Challenges of twenty-first century conflicts : a look at direct participation in hostilities
Jamie A. Williamson
Host item entries:
Duke journal of comparative and international law, Vol. 20, no. 3, Spring 2010, p. 457-471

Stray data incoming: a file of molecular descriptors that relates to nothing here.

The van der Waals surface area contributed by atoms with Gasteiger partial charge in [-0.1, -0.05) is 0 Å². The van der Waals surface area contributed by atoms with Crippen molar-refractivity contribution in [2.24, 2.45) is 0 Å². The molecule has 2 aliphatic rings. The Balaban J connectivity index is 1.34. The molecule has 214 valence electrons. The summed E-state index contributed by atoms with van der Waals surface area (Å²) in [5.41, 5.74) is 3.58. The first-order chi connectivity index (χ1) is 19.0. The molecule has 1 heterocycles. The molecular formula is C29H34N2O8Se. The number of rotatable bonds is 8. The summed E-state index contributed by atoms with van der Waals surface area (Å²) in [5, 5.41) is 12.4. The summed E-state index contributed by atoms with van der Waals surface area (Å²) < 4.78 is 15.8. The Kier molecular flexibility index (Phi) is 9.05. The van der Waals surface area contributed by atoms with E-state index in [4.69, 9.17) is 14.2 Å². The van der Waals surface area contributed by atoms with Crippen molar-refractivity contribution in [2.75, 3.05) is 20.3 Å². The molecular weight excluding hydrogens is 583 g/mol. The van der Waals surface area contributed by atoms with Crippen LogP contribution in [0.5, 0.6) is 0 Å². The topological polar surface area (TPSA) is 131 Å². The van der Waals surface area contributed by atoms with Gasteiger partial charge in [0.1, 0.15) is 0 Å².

Presently, most armed conflicts are not fought between states in a traditional fashion. A wide range of highly complex and drawn-out internal conflicts of low intensity are replacing interstate warfare. Most conflicts usually involve at least one organized non-state armed group, without a clear start or end to the hostilities. Questions of transnational terrorism further add fuel to the fire of violence. With this metamorphosis of conflicts, it was suggested that certain aspects of IHL were inadequate to deal with the realities of modern warfare. IHL was deemed too outdated to effectively address the threats faced in the fight against terrorism. For the ICRC, there was no one size fits all approach to answering this question. Each situation of violence, whether part of the so called global fight against terrorism or not, needs to be assessed on a case by-case basis. In other words, only by looking at the facts on the ground, at the parties involved, and nature of the violence, could it be determined whether and to what extent IHL applied to the situation. Individuals at war in the legal sense would be protected by International Humanitarian Law. Outside of legal war, protection would be afforded by other bodies of law, such as human rights law and domestic law.